“Anne was born in the Valley of the Jolly Green Giant, and has lived in San Francisco since 1990. In Fall 2004, she relocated to Busan, South Korea, where she taught video art at KyungSung University for eighteen months. Prior to this she taught at the San Francisco Art Institute, University of California Santa Cruz, and Stanford University. Anne started making videos in the late 1980’s while a student. Her single channel works are much in the tradition of personal/poetical performance to camera, playing off of the conventions of television. She has explored the personal through formal narrative, particularly in Strain Andromeda, The, her 1993 end-to-beginning re-edit of Robert Wise’s The Andromeda Strain. Strain was her first foray into disaster deconstruction. In 2006 Anne completed Adventure Poseidon, The (The Unsinking of my Ship), which celebrates the 20-year anniversary of her very own real-life shipwreck experience. She also writes poems and sings them as songs, and has performed as Freddy McGuire with San Francisco-based electronic musician Wobbly, live and on radio.” – Video Data Bank
Joe DiMaggio 1, 2, 3 is a video in three parts about a chance encounter. The artist stalks and serenades Joe DiMaggio in her car as he strolls the docks unaware that she is videotaping his every step. Sitting in her parked car in San Francisco’s Marina, McGuire’s camera was running when elderly baseball legend Joe DiMaggio unexpectedly walked into the shot. In the tape, she follows him, continuing to shoot while beginning to make up songs about her feelings for him as she drives. The audio has been processed to the point where it’s impossible to identify its source. McGuire abandons singing altogether and begins to plead, her electronically processed voice sounding desperate and predatory.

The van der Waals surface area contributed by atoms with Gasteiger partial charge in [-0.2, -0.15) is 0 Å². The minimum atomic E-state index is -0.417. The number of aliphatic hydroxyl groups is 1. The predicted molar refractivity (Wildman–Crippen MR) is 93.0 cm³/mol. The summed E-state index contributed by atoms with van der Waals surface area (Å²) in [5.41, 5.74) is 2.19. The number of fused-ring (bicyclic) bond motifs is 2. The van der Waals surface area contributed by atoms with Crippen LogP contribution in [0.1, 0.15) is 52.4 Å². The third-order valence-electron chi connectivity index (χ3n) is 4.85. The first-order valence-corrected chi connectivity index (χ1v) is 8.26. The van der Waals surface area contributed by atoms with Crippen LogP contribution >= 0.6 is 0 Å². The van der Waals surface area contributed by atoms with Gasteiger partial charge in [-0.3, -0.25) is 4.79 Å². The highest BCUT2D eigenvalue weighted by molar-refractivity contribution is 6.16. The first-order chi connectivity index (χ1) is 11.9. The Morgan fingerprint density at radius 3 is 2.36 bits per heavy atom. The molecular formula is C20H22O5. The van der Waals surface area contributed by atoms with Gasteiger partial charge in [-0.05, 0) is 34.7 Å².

“The Telling shows McGuire telling two acquaintances a secret about her past using a three-camera set-up in the Desi Arnez style. That intimacy is commodified is not the strangest thing about this work. The fractured editing, silences and lapses in continuity imply vast narratives far more evocative than anything revealed on screen. McGuire uses television vernacular to open up ambiguity and discomfort, two things which televisions strives to elude at all costs.” – Nelson Henricks
All Smiles And Sadness is like a very short TV show. Nothing is resolved and it leaves the viewer wishing it would go on forever. “McGuire constructs a murky black and white soap-opera world of endless, timeless, and placeless limbo, where the characters talk to each other entirely in cliches, bad poetry, and culminates in an absolutely stunning monologue performance by legendary underground film and videomaker George Kuchar.” – Video Data Bank